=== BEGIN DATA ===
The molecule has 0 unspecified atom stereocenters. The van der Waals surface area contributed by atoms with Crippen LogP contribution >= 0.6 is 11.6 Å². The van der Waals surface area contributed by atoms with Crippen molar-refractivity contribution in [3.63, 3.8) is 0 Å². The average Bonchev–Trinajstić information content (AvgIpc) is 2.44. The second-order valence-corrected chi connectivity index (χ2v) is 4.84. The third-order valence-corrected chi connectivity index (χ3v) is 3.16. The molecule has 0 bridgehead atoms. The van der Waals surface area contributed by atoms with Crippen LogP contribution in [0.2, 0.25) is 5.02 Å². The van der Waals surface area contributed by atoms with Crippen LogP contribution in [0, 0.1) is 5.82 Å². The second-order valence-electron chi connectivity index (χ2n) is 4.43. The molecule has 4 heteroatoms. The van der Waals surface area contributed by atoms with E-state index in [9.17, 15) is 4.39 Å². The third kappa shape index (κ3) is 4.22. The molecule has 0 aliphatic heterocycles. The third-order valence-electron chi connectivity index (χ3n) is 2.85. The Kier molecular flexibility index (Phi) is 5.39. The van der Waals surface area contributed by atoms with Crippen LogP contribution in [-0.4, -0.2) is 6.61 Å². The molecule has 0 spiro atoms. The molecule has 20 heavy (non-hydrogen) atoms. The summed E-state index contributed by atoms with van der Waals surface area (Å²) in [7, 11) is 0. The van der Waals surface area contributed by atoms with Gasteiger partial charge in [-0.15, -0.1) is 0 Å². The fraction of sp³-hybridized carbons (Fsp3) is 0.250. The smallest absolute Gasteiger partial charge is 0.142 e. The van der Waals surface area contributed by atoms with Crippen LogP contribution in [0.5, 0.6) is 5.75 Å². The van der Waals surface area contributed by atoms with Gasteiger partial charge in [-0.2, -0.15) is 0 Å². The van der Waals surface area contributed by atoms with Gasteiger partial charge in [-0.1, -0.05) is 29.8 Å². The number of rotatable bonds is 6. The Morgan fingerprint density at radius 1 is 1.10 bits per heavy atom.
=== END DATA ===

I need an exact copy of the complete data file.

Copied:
The molecule has 0 unspecified atom stereocenters. The van der Waals surface area contributed by atoms with Crippen LogP contribution >= 0.6 is 11.6 Å². The van der Waals surface area contributed by atoms with Crippen molar-refractivity contribution in [3.63, 3.8) is 0 Å². The average Bonchev–Trinajstić information content (AvgIpc) is 2.44. The second-order valence-corrected chi connectivity index (χ2v) is 4.84. The third-order valence-corrected chi connectivity index (χ3v) is 3.16. The molecule has 0 bridgehead atoms. The van der Waals surface area contributed by atoms with Crippen LogP contribution in [0.2, 0.25) is 5.02 Å². The van der Waals surface area contributed by atoms with Crippen LogP contribution in [0, 0.1) is 5.82 Å². The second-order valence-electron chi connectivity index (χ2n) is 4.43. The molecule has 4 heteroatoms. The van der Waals surface area contributed by atoms with E-state index in [9.17, 15) is 4.39 Å². The third kappa shape index (κ3) is 4.22. The molecule has 0 aliphatic heterocycles. The third-order valence-electron chi connectivity index (χ3n) is 2.85. The Kier molecular flexibility index (Phi) is 5.39. The van der Waals surface area contributed by atoms with Crippen LogP contribution in [-0.4, -0.2) is 6.61 Å². The molecule has 0 spiro atoms. The molecule has 20 heavy (non-hydrogen) atoms. The summed E-state index contributed by atoms with van der Waals surface area (Å²) in [7, 11) is 0. The van der Waals surface area contributed by atoms with Gasteiger partial charge in [-0.15, -0.1) is 0 Å². The fraction of sp³-hybridized carbons (Fsp3) is 0.250. The smallest absolute Gasteiger partial charge is 0.142 e. The van der Waals surface area contributed by atoms with Crippen LogP contribution in [0.5, 0.6) is 5.75 Å². The van der Waals surface area contributed by atoms with Gasteiger partial charge in [-0.2, -0.15) is 0 Å². The van der Waals surface area contributed by atoms with Gasteiger partial charge in [-0.1, -0.05) is 29.8 Å². The number of rotatable bonds is 6. The Morgan fingerprint density at radius 1 is 1.10 bits per heavy atom.